David Stokes

For years, during campaign after campaign, moderate Republicans—in various shades of pastel—have preached a big-tent gospel, one that insisted on conservatives being good soldiers in support of the GOP. And the record has shown that conservative minded Republicans have managed to hold their noses and vote for candidates who didn’t always reflect their values. They did so as part of an unwritten but widely accepted contract with moderates, that if the tables were ever turned they would be able to count on the same big-tent graciousness to be there for them.

Yeah right.

In the aftermath of primary after primary, conservatives have captured an impressive number of nominations. However, moderates—who could have never been in office without conservative support—have spoken with falsetto voices: “Sorry, but no can do—thanks for your support and what not during the past, but you don’t seriously expect us to support you, do you?”

In fact, not only is moderate support for conservative Republican nominees virtually non-existent this year, but some have decided to do everything in their power to ensure Democrat victories in local races via endorsement or so-called “independent” campaigns. And in doing so, they miss the clear lessons from history.

Some have likened what is happening in the GOP these days as akin to the “glorious disaster” of Goldwater in 1964 (personally, I think the better analogy is 1980, but admittedly both opinions are based on wishful thinking). If that is the case, there are interesting parallels to how moderates back then—called at the time “Eastern Establishment Republicans”—practiced their professed big-tent politics 46 years ago.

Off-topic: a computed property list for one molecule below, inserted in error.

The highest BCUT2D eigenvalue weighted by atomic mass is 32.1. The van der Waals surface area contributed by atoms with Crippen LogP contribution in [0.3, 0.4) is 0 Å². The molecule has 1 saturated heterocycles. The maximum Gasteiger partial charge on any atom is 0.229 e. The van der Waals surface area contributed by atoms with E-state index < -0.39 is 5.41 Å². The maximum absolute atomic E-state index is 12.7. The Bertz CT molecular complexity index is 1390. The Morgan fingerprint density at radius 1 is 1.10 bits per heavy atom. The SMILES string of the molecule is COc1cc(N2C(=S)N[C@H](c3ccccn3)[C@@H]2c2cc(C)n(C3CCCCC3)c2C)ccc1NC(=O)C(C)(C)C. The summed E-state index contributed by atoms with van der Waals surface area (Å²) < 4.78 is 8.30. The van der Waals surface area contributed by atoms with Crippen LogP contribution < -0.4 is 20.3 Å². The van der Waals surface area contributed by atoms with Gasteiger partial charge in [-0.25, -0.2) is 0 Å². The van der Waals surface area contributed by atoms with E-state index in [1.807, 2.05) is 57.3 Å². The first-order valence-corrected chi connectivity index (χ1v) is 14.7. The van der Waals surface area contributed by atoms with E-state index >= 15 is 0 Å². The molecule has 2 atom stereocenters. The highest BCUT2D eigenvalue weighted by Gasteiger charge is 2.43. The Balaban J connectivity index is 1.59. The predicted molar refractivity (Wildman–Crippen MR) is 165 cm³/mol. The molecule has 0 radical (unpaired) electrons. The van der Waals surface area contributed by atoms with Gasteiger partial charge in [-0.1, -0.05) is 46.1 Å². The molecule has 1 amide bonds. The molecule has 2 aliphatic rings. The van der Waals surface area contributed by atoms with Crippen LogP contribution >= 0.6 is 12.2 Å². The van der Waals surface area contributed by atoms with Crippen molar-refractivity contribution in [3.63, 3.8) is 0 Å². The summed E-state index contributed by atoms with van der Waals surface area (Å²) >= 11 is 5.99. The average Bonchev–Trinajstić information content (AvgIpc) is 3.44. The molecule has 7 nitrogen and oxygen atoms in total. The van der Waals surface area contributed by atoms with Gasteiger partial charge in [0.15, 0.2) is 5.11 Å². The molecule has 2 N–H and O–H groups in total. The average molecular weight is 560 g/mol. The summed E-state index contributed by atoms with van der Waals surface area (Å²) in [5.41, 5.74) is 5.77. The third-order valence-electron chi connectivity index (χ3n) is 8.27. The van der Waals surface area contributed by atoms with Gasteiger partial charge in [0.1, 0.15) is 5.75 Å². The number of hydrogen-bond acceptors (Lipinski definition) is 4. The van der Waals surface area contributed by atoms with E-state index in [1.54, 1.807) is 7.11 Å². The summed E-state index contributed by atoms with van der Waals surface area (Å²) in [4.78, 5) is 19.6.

Largely remembered as the year of the electoral massacre of Goldwater by Lyndon Johnson, there is an interesting subplot to the story, one directed and dominated by the man who would four years later be elected as the 37th President of the United States.

Shortly after Richard Nixon’s “last press conference” on the night of his defeat in the 1962 California gubernatorial race – when he uttered the infamous phrase “you won’t have Nixon to kick around anymore” – ABC News aired a program with the catchy title “The Political Obituary of Richard Nixon.” This brazen broadcast was hosted by Howard K. Smith and included, among guests driving nails into the former Vice President’s political coffin, an old Nixon nemesis – Alger Hiss. Hiss was a convicted perjurer and was thought by many to have been a Soviet spy (an allegation proven to be true after the end of the Cold War). The uproarious response to this television program led to the eventual cancellation of Smith’s new show, and revealed significant and enduring latent sympathy for Nixon on the part of many Americans.


David Stokes

David R. Stokes is a best-selling author, pastor, columnist, and broadcaster. His latest book is a novel: CAPITOL LIMITED: A Story about John Kennedy and Richard Nixon. Based on a true story, it's about a unique moment in 1947, when Kennedy and Nixon shared